Roshan pays 10 rupees for parking. I offer him a 10 rupees note, but he is reluctant to take it. Cheema shoulders him not to refuse it. That may end up as his pocket money. Finally, after some forcing from Cheema, Roshan takes the money. As we move past Legship and Geyzing, Jaggi, sitting in front seat, is talking to Cheema about their religious practices, rituals etc. Cheema, in between, frequently speaks names of different car or motorcycle models and breaks into laughter. It takes us some time to realize that he does that only when he sees a girl on the side of the road. He has devised his own system of comparing a girl with an automotive based on her looks. We all join him in his laughter after that. I invariably remember that song from Gadar, main nikla gaddi leke.


Just a few kilometers before Yuksom, Roshan stops the car. There is a waterfall in distance overlooking the bridge and the valley beneath. Roshan wants us to enjoy the scenery before we enter Yuksom. I fetch my camera and start clicking pictures. As I move in the direction of Cheema and Roshan to click their pictures, Cheema beams exuberantly, smiles free hai, jitni chahiye le lo. Hum to taiyar hi rehte hai hanse ne ke liye.  Those happy and smiling countenances make their way into my memory. I always wonder what makes these mountain people so cheerful. It’s difficult to spot a face which is not smiling. Do they have some defect which stretch their facial muscles in permanent smiles? I guess not. These are genuinely happy people. No wonder the world’s happiest country is Bhutan, a kingdom surrounded by Himalayan mountains.100_5377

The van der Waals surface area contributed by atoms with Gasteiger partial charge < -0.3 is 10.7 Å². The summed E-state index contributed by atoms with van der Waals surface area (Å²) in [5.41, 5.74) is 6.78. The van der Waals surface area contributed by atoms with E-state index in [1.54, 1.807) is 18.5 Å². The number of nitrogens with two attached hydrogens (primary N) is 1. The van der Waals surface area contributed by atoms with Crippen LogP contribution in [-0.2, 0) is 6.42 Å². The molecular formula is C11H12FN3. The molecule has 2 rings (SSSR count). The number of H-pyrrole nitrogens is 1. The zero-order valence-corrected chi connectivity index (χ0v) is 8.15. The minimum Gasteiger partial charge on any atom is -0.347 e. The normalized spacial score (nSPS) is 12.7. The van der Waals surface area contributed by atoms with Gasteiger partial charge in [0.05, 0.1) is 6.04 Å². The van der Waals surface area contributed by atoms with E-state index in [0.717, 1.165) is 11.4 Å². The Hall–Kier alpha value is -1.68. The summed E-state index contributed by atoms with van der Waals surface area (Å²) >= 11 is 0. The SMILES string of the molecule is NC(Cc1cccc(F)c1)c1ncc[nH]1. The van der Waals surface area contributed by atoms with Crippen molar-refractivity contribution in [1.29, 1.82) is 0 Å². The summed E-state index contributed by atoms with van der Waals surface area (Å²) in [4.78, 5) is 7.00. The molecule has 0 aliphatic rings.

The darkness is about to set its shop when we enter in Yuksom, Sikkim’s first capital established in 1642 by Phuntsog Namgyal. This is where the motorable road ends in North-West Sikkim. Nothing in this village suggests that it was kingdom’s capital once. The main bazaar street is around 200 meters long and on both the sides of it there are a few hotels, shops and restaurants. Prayer flags run thru the better part of the street above one’s head. There is a monastery on the top of the hill whose base is  the end of the street. We get down at Hotel Demazong. Our guide for the trek, Biren, and cook accompanying us there, Birju, welcome us. We check into the hotel after paying for the taxi and waving Roshan and Cheema goodbye. Our friends from Mumbai check into another hotel. They will be with us intermittently during the trek as we have slightly different plans for the trek. A tea serves well to rid of the exhaustion. There is not much time left and we have some important shopping to do.

We first register ourselves at the police station. The police officer courteously thanks us. We then proceed towards the provision store at the other end of the street. We buy rice, daal, noodles, oil, spices, paneer, kerosene etc. From the adjacent vegetable shop we buy enough vegetables to last for next 10 days. Birjubhaiya helps us renting some kitchen utensils and kitchen tent. He also gets two sticks on rent for Vinay and Krishnan as supports during trek. There is light drizzle of rain. It’s dinner time. The Gupta’s Restaurant feeds us with rice, pizzas, sandwiches and chicken dishes. A full pot of ginger honey tea beckons after the dinner. We return to our dorm room in the hotel, pack our most important stuff in daypack, the needful in the rucksack and the needless in separate bags to be left at the hotel to be collected later when we return.  Cuddled in the comfort of the thick woolen blanket, I think about the high mountains, about the trek. One day closer. The excitement is gathering inside like the clouds in the sky outside…

1 comment:

  1. So lively!! Keep it up BD! Waiting for part 3 :).